The previous sections of this report have described the 11 emerging priorities for countries to achieve economic transformation: moving towards a full integration of social, environmental and institutional targets into their economic systems over the next five years (approximately). This final section takes a first step towards measuring the readiness of countries to achieve such a transformation. This exercise does not intend to be a complete assessment of countries’ performance on sustainable and inclusive prosperity, but rather focuses only on new dimensions of economic transformation.
As part of the exercise, a preliminary set of concepts were identified to further break down the 11 priorities, indicators benchmarked against them were then identified, and data was eventually collected. Ultimately, results were computed for the 37 economies for which the majority of data on these indicators is available. Appendix A provides a full description for the methodology used to conduct this exercise.
The aim of this exercise is three-fold. First, it maps the areas of priority against available data points in an effort to better define the actions and/or policies needed to “build back better” economies that are productive, sustainable and inclusive. Second, it provides a snapshot of the current situation in each country, assessing the extent to which countries today are on the way towards transforming their economies. Third, it highlights where the key data gaps lie in assessing current national policies and performance.
Tables 5.1 outlines the results of this exercise, which are explained in greater detail below, for each of the 11 priorities:
1. Ensure public institutions embed strong governance principles and a long-term vision and build trust by serving their citizens
Future-oriented institutions will not only need to be transparent and efficient; they must also evolve towards yielding more equitable outcomes and enhancing citizens’ trust in them. Governments will also be increasingly called upon to communicate clearly a longer-term vision, anticipating the evolution of trends, and build structures that will allow for agile responses to future shocks and rapid technological change. This includes being able to adopt legal frameworks to channel break-through innovations for the social good as well as updating how the value created in the economy is defined and accounted for. While the knowledge economy now relies very heavily on intangible assets, such as algorithms, software and data, accounting frameworks are still catching up.
The preparedness of countries on this priority area is measured here using metrics on judicial independence, corruption perception, digital media trustworthiness and a composite index reflecting the ability of citizens to exercise formal rights and liberties. It also includes perceptions of business leaders, taken from responses to the World Economic Forum’s Executive Opinion Survey, on three factors, which together give an indication of how good public institutions are at anticipating or responding to shocks: 1) governments’ responsiveness to change, 2) their long-term vision and 3) the adaptability of legal frameworks to digital business models. Further, in assessing the state of a country’s accounting framework, two survey-based indicators are included: business leaders’ perception of the strength of auditing and accounting standards, and whether spending on employees is accounted for as a cost or an investment.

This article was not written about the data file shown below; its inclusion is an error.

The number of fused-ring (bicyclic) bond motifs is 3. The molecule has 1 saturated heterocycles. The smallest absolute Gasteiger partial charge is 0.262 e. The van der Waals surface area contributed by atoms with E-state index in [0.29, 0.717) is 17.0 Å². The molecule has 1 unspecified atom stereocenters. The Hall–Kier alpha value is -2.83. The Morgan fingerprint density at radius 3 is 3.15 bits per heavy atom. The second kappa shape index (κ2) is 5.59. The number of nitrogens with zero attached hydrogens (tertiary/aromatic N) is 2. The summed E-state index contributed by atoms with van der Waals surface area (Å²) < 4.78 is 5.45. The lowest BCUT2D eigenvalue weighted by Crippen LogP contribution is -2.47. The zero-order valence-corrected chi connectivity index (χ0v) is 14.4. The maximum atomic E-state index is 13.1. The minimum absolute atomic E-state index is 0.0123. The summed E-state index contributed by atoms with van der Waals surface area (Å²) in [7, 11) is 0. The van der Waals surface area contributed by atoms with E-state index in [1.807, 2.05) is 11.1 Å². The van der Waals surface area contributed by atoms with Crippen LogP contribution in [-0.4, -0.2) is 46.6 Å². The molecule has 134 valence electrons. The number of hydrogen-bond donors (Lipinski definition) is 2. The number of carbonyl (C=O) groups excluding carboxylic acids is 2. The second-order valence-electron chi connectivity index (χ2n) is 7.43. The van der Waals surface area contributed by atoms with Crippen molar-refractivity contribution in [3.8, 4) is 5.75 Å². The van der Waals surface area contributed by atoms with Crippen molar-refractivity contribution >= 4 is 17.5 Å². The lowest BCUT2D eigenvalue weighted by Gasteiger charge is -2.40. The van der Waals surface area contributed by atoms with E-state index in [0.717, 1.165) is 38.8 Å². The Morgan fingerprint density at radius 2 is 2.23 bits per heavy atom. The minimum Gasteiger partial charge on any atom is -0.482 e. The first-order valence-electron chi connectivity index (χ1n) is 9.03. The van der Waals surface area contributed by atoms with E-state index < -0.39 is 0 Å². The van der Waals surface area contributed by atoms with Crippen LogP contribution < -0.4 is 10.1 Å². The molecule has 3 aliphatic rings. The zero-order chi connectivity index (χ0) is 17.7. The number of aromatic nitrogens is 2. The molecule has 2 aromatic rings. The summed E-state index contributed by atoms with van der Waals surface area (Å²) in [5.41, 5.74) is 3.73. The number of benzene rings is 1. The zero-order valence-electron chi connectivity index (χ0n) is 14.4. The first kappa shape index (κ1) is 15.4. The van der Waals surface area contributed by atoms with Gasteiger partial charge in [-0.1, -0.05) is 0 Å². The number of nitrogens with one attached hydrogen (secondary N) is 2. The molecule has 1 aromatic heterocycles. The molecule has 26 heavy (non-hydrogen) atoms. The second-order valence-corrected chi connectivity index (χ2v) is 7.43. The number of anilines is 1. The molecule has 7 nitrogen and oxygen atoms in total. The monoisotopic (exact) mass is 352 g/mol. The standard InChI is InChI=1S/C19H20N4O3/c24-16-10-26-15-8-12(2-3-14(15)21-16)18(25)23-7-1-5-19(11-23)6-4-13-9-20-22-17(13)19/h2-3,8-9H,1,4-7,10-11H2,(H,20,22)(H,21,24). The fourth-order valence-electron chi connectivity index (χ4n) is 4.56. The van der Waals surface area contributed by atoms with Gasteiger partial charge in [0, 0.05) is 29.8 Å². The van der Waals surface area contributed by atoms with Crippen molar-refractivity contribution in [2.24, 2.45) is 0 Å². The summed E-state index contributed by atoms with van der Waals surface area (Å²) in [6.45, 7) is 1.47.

Ideally, this area would include additional metrics to monitor in a more granular way the status of the rights and protections of historically disadvantaged groups as well as measures of social trust, for which data coverage is currently sparse.
Based on the available data, the countries that emerge in the top decile of the 37 countries included in this exercise are four small economies: Denmark, Finland, New Zealand and Switzerland. Overall, the spread of countries’ institutional quality is wide, ranging from scores in the 40s to scores in the high 70s. The least-prepared countries in this area include Russia, Mexico, Brazil and Argentina.
2. Upgrade infrastructure to accelerate the energy transition and broaden access to electricity and ICT
The transition to a greener and more inclusive economy will have to be underpinned by significant investments in infrastructure, including an expansion of digital networks. Greening the economy will require upgrading energy infrastructure and transport networks in addition to commitments from both public and private sectors to extend and respect multilateral agreements on environmental protection. With respect to inclusion, infrastructure upgrades should comprise the expansion of digital capacity to match the benefit of digitalization with universal access to opportunities.
When it comes to assessing readiness on these aspects, data is still very sparse. The current framework considers emission intensity by infrastructure type, covering one aspect of the environmental dimension, as well as energy efficiency regulation, renewable energy regulation and environment-related treaties in force as key elements of public-sector efforts.
Ideally, an assessment would also include a proxy for the size and ambition of ongoing infrastructure projects including the roll-out of digital infrastructure, the greening of energy infrastructure as well as the transport network. However, these data are currently not available.
Access to electricity and ICT is proxied by connectivity, signal land coverage, gender gaps in digital connectivity, E-government participation and electrification rates.